Fifty days, or seven weeks, after the Feast of Easter, the Jewish people celebrate the feast of Pentecost, from the Greek πεντηκοστη, which means “fiftieth.” The feast is also known by its Hebrew name Shavuot שבועו)), which means “weeks,” referring to the seven weeks that separate it from Easter.
The feast of Pentecost commemorates the day in which God, seven weeks after rescuing the Israelites from slavery in Egypt, appeared on Mount Sinai and gave them the Ten Commandments (the Torah). On that day, God transformed a group of slaves into his people by establishing a covenant with them. We can find in the book of Exodus the account: “There was thunder and lightning, as well as a thick cloud on the mountain, and a blast of a trumpet so loud that the people who were in the camp trembled. Moses brought the people out of the camp to meet God. They took their stand at the foot of the mountain. Now Mount Sinai was wrapped in smoke, because the Lord had descended upon it in fire, the smoke went out like the smoke of a kiln, while the whole mountain shook violently.” (Ex 19:16-18)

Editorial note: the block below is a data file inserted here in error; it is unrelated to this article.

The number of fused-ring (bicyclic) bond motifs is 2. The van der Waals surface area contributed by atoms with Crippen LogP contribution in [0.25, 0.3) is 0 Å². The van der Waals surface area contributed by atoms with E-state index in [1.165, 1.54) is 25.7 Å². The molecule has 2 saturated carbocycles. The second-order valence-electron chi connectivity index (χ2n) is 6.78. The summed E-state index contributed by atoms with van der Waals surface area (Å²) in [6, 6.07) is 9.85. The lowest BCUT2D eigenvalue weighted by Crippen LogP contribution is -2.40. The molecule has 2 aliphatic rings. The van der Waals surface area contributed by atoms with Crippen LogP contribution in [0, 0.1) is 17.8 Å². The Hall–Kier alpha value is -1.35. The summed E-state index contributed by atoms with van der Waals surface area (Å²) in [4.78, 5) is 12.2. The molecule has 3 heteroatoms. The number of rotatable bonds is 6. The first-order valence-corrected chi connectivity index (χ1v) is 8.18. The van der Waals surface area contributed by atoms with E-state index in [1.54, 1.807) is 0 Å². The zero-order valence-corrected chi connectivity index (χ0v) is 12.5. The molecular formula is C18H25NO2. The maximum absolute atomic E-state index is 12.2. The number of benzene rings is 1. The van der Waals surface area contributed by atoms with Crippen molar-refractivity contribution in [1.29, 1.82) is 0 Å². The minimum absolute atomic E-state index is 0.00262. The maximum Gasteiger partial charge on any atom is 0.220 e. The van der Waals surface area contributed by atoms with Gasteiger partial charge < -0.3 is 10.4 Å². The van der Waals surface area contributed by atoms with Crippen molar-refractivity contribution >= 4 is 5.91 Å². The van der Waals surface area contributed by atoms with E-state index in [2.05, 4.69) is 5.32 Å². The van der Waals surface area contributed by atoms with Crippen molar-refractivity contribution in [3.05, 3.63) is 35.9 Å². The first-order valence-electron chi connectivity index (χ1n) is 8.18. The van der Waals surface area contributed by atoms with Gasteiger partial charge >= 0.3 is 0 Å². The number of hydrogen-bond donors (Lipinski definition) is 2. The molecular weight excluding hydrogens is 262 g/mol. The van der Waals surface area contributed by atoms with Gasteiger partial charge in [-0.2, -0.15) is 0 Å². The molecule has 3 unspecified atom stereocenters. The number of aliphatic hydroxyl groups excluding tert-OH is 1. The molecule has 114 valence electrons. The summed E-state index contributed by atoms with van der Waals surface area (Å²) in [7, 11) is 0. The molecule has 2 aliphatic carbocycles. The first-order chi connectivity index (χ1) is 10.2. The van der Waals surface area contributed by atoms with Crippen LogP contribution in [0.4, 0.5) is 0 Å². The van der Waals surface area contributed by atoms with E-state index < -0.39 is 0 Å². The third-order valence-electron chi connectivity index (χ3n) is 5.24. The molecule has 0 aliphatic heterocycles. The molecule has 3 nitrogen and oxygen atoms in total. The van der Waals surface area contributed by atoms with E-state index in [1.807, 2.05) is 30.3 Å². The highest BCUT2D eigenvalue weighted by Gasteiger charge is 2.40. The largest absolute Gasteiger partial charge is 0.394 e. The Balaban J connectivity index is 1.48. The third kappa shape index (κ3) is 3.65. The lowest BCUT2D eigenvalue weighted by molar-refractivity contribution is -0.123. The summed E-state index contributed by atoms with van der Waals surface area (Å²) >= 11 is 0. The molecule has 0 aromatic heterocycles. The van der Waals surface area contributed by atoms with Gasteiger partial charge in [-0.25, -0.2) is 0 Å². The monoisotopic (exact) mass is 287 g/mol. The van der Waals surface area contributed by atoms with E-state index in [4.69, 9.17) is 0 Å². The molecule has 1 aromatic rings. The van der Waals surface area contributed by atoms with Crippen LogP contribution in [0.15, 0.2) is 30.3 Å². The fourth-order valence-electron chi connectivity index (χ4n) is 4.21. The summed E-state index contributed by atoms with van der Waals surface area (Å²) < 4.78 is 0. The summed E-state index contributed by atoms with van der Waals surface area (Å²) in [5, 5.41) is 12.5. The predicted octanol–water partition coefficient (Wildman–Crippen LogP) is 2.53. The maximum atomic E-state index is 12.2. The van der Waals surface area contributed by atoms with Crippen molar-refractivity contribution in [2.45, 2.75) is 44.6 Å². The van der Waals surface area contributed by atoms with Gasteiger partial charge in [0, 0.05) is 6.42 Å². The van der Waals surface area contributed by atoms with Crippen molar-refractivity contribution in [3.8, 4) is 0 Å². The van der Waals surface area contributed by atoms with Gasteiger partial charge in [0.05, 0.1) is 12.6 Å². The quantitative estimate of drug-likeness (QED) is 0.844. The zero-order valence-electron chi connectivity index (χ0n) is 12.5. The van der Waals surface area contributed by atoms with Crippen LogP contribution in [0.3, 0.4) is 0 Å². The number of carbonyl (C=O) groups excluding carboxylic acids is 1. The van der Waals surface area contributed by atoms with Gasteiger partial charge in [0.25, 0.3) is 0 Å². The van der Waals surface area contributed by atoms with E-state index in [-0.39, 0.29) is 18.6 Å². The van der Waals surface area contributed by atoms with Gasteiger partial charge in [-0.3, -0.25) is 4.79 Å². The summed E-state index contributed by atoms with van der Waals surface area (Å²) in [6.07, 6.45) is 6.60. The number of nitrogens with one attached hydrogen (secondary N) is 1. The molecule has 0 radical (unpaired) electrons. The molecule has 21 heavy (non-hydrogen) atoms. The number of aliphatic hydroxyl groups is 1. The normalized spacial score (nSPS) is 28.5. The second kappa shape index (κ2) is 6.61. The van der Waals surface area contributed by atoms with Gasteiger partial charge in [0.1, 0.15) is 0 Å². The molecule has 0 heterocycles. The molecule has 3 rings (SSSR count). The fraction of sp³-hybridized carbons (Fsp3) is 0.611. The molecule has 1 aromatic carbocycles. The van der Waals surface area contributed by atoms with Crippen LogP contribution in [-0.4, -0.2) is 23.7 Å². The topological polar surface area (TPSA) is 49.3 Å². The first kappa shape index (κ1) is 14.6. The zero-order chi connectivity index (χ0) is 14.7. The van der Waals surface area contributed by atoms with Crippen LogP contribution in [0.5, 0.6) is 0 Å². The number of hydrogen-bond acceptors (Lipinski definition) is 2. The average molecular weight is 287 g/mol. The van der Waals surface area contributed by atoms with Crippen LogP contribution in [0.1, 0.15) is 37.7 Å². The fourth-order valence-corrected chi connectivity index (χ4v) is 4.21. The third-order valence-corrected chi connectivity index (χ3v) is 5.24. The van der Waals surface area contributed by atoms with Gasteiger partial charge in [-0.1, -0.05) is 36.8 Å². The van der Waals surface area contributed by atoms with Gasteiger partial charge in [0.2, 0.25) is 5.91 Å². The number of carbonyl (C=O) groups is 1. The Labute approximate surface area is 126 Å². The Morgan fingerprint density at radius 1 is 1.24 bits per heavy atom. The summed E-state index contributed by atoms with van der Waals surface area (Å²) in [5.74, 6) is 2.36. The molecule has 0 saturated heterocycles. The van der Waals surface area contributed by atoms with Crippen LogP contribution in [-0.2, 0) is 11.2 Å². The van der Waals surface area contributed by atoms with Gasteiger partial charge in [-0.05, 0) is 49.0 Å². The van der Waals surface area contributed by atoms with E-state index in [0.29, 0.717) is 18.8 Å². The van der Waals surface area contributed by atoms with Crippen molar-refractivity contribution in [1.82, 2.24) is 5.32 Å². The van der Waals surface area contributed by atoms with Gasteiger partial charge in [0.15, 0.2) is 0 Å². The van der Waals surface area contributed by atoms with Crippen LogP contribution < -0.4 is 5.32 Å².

The occurrence is strikingly similar to what happened with Mary and the apostles 50 days after the resurrection of Christ. They were together in a room, when suddenly a mighty wind blasted the house, shaking it, and fire appeared that divided and rested on each of them. It was the new Pentecost, the day in which God manifested himself again–as on Mount Sinai.
Only this time, God did not intend to speak exclusively to the Israelites. Instead he separated from the Israelites a small group—the twelve apostles. He filled them with the power of his Spirit so they could spread the Good News to all the nations of the world–the news that God had established in Christ a New Covenant to which everyone, Jews and non-Jews, are invited. As a sign, God gave his apostles the gift of tongues, so that all people could hear them speaking in their own languages. They could welcome the Good News and receive in themselves the same Holy Spirit and become children of God. Thus, the prophecies of old were fulfilled: “In the last days–the Lord declares–I shall pour out my spirit on all humanity.” (Acts: 2:17)
Fr Daniel Herrero Peña